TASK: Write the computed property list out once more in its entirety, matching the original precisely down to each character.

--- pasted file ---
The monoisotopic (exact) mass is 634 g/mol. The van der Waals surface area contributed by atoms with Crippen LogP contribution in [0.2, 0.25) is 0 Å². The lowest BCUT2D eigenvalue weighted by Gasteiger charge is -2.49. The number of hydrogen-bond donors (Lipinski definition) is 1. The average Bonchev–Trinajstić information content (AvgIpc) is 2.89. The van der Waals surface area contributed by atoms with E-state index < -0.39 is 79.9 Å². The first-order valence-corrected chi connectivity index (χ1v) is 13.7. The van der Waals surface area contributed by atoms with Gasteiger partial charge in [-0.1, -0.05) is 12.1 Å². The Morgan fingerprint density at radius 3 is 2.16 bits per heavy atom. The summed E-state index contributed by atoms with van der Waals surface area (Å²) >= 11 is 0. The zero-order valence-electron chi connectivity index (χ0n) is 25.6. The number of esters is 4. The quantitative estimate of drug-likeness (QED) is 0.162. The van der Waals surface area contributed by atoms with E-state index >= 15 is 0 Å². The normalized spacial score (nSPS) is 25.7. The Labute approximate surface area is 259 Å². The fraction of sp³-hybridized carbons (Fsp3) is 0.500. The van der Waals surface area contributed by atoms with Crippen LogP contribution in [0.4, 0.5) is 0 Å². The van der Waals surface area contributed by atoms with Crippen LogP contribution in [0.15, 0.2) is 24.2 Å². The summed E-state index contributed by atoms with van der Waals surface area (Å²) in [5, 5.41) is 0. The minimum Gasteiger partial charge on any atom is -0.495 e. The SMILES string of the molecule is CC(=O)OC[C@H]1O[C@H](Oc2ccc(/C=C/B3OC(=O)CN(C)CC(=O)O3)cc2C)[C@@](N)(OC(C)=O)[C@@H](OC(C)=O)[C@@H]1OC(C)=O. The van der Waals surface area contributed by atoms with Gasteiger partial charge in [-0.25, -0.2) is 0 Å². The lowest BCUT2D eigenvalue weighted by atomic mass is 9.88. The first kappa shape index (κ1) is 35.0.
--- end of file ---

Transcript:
The monoisotopic (exact) mass is 634 g/mol. The van der Waals surface area contributed by atoms with Crippen LogP contribution in [0.2, 0.25) is 0 Å². The lowest BCUT2D eigenvalue weighted by Gasteiger charge is -2.49. The number of hydrogen-bond donors (Lipinski definition) is 1. The average Bonchev–Trinajstić information content (AvgIpc) is 2.89. The van der Waals surface area contributed by atoms with E-state index < -0.39 is 79.9 Å². The first-order valence-corrected chi connectivity index (χ1v) is 13.7. The van der Waals surface area contributed by atoms with Gasteiger partial charge in [-0.1, -0.05) is 12.1 Å². The Morgan fingerprint density at radius 3 is 2.16 bits per heavy atom. The summed E-state index contributed by atoms with van der Waals surface area (Å²) >= 11 is 0. The zero-order valence-electron chi connectivity index (χ0n) is 25.6. The number of esters is 4. The quantitative estimate of drug-likeness (QED) is 0.162. The van der Waals surface area contributed by atoms with E-state index >= 15 is 0 Å². The normalized spacial score (nSPS) is 25.7. The Labute approximate surface area is 259 Å². The fraction of sp³-hybridized carbons (Fsp3) is 0.500. The van der Waals surface area contributed by atoms with Crippen LogP contribution in [0.4, 0.5) is 0 Å². The van der Waals surface area contributed by atoms with Crippen LogP contribution in [0.15, 0.2) is 24.2 Å². The summed E-state index contributed by atoms with van der Waals surface area (Å²) in [5, 5.41) is 0. The minimum Gasteiger partial charge on any atom is -0.495 e. The SMILES string of the molecule is CC(=O)OC[C@H]1O[C@H](Oc2ccc(/C=C/B3OC(=O)CN(C)CC(=O)O3)cc2C)[C@@](N)(OC(C)=O)[C@@H](OC(C)=O)[C@@H]1OC(C)=O. The van der Waals surface area contributed by atoms with Gasteiger partial charge in [-0.25, -0.2) is 0 Å². The lowest BCUT2D eigenvalue weighted by atomic mass is 9.88. The first kappa shape index (κ1) is 35.0.